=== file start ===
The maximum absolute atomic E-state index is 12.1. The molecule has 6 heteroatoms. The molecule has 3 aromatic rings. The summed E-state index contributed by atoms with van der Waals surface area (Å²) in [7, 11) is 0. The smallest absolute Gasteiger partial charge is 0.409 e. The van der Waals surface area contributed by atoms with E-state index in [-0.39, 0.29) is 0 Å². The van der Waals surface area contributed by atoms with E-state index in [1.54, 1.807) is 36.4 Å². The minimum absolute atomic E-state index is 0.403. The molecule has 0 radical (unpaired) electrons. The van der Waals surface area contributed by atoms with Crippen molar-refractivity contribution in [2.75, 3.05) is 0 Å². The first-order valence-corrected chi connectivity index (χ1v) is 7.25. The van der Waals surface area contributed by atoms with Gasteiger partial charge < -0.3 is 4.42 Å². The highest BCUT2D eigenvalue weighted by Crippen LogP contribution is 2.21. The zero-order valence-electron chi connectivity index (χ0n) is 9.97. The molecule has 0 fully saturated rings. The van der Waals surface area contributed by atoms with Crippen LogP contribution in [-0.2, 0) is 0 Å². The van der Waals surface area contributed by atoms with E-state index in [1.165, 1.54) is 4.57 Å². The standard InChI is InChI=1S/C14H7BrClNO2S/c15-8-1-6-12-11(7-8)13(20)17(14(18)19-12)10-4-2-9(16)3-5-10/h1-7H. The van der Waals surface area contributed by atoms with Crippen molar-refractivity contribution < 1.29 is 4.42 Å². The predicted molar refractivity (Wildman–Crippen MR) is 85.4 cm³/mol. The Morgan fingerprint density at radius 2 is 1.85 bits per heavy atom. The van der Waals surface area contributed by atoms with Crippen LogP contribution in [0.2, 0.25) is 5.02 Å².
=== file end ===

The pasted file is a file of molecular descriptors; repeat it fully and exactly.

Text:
The maximum absolute atomic E-state index is 12.1. The molecule has 6 heteroatoms. The molecule has 3 aromatic rings. The summed E-state index contributed by atoms with van der Waals surface area (Å²) in [7, 11) is 0. The smallest absolute Gasteiger partial charge is 0.409 e. The van der Waals surface area contributed by atoms with E-state index in [-0.39, 0.29) is 0 Å². The van der Waals surface area contributed by atoms with E-state index in [1.54, 1.807) is 36.4 Å². The minimum absolute atomic E-state index is 0.403. The molecule has 0 radical (unpaired) electrons. The van der Waals surface area contributed by atoms with Crippen molar-refractivity contribution in [2.75, 3.05) is 0 Å². The first-order valence-corrected chi connectivity index (χ1v) is 7.25. The van der Waals surface area contributed by atoms with Gasteiger partial charge < -0.3 is 4.42 Å². The highest BCUT2D eigenvalue weighted by Crippen LogP contribution is 2.21. The zero-order valence-electron chi connectivity index (χ0n) is 9.97. The molecule has 0 fully saturated rings. The van der Waals surface area contributed by atoms with Crippen LogP contribution in [-0.2, 0) is 0 Å². The van der Waals surface area contributed by atoms with E-state index in [1.165, 1.54) is 4.57 Å². The standard InChI is InChI=1S/C14H7BrClNO2S/c15-8-1-6-12-11(7-8)13(20)17(14(18)19-12)10-4-2-9(16)3-5-10/h1-7H. The van der Waals surface area contributed by atoms with Crippen molar-refractivity contribution < 1.29 is 4.42 Å². The predicted molar refractivity (Wildman–Crippen MR) is 85.4 cm³/mol. The Morgan fingerprint density at radius 2 is 1.85 bits per heavy atom. The van der Waals surface area contributed by atoms with Crippen LogP contribution in [0.2, 0.25) is 5.02 Å².